Deprived of political power, Oppenheimer continued to lecture, write, and work on physics. He toured Europe and Japan, giving talks about the history of science, the role of science in society, and the nature of the universe. In 1963, at the urging of many of Oppenheimer's political friends who had ascended to power, President John F. Kennedy awarded Oppenheimer the Enrico Fermi Award as a gesture of political rehabilitation. Edward Teller, the winner of the previous year's award, had also recommended Oppenheimer receive it. A little over a week after Kennedy's assassination, his successor, President Lyndon Johnson, presented Oppenheimer with the award, "for contributions to theoretical physics as a teacher and originator of ideas, and for leadership of the Los Alamos Laboratory and the atomic energy program during critical years". Oppenheimer told Johnson: "I think it is just possible, Mr. President, that it has taken some charity and some courage for you to make this award today. That would seem a good augury for all our futures". The rehabilitation implied by the award was only symbolic, as Oppenheimer still lacked a security clearance and could have no effect on official policy, but the award came with a $50,000 stipend.

In his final years Oppenheimer continued his work at the Institute for Advanced Study, bringing together intellectuals at the height of their powers and from a variety of disciplines to solve the most pertinent questions of the current age. His lectures in America, Europe, and Canada were published in a number of books. Still, he thought the effort had minimal effect on actual policy.

Final years

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Oppenheimer Beach, in St John, U.S. Virgin Islands.

After the 1954 Security hearings, Oppenheimer is reported to have been "like a wounded animal", and he started to retreat to a simpler life. In 1957, he purchased a piece of land on Gibney Beach in the island of St John in the Virgin Islands. He built a spartan vacation home on the beach, where he would spend holidays, usually months at a time, with his wife Kitty. Oppenheimer also spent a considerable among of time sailing with his wife. Upon their death, the property was inherited by their daughter Toni, who then left it to "the people of St. John for a public park and recreation area." Today, the Virgin Islands Government created a Community Center there, which can be rented out. The beach is colloquially known to this day as "Oppenheimer Beach" 1.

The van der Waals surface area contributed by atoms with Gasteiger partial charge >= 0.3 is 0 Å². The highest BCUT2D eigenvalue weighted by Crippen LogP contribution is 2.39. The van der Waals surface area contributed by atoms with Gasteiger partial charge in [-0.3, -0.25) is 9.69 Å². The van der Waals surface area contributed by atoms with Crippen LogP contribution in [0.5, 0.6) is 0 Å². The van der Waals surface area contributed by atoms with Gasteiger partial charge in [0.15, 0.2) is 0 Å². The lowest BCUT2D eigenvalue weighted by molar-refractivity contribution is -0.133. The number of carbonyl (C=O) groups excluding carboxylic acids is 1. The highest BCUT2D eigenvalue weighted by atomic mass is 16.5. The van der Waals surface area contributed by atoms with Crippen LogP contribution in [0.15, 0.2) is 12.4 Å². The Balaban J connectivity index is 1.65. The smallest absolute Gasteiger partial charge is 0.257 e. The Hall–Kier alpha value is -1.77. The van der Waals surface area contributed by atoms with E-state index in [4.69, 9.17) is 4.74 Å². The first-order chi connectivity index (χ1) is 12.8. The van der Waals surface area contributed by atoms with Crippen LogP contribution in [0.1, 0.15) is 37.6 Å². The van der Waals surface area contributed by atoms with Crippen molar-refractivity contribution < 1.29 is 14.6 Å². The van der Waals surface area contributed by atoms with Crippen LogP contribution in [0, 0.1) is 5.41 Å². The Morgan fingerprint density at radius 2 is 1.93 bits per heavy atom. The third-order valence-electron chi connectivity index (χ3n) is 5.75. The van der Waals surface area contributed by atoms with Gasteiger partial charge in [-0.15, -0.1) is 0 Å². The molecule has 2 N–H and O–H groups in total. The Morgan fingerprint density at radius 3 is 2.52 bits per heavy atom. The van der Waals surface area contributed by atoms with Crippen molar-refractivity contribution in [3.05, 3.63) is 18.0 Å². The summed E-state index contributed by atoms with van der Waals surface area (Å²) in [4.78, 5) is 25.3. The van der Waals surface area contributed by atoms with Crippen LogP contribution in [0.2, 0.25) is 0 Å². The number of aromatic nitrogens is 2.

Robert Oppenheimer died of throat cancer in 1967. His funeral was attended by many of his scientific, political, and military associates. His ashes were spread over the Virgin Islands.


Robert Oppenheimer's life highlights a number of cultural and historical trends in the transformation of science from the 1920s through the 1950s.

As a scientist, Oppenheimer is remembered by his students and colleagues as being a brilliant researcher and engaging teacher, the founder of modern theoretical physics in the United States. Many have asked why Oppenheimer never won a Nobel Prize. Scholars respond that his scientific attentions often changed rapidly and he never worked long enough on any one topic to achieve enough headway to merit the Nobel Prize. His lack of a Prize would not be odd—most scientists do not win Nobel Prizes—had not so many of his associates (Einstein, Fermi, Bethe, Lawrence, Dirac, Feynman, etc.) won them. Some scientists and historians have speculated that his investigations towards black holes may have warranted the Nobel, had he lived long enough to see them brought into fruition by later astrophysicists.

As an advisor, Oppenheimer delineates a shift in the interactions between science and the military. During World War II, scientists became involved in military research to an unprecedented degree (some research of this sort had occurred during World War I, but it was far smaller in scope). Because of the threat Fascism posed to Western civilization, scientists volunteered in great numbers both for technological and organizational assistance to the Allied effort, resulting in such powerful tools as radar, the proximity fuse, and operations research. As a cultured, intellectual, theoretical physicist who became a disciplined military organizer, Oppenheimer represented the shift away from the idea that scientists had their "head in the clouds" and that knowledge on such previously esoteric subjects as the composition of the atomic nucleus had no "real-world" applications. He also represented for many the new form of technocrat who would guide the emergence of what later became known as "Big Science." When Oppenheimer was ejected from his position of political influence in 1954, he symbolized for many the folly of scientists thinking they could control how others would use their research. His replacement as director of Los Alamos was Norris Bradbury, a former military man with little in common with the Sanskrit-reading scholar who preceded him. Oppenheimer has been seen as symbolizing the dilemmas involving the moral responsibility of the scientist in the nuclear world.

Most popular depictions of Oppenheimer, notably German playwright Heinar Kipphardt's 1964 play on his trial, portray his security struggles as a confrontation between right-wing militarists (symbolized by Edward Teller) and left-wing intellectuals (symbolized by Oppenheimer) over the moral question of weapons of mass destruction. Many historians have contested this as an over-simplification: the trial, while very political, was undertaken as much for personal reasons as any political agenda, and Oppenheimer's opinion on nuclear weapons was too inconsistent to brand him as a pacifist. While popular moralizations depict Oppenheimer as against the bomb for moral reasons, a more complete look shows him opposing it primarily for technical reasons. Once these were resolved, he supported the bomb, on the grounds that the Soviet Union too would inevitably construct one.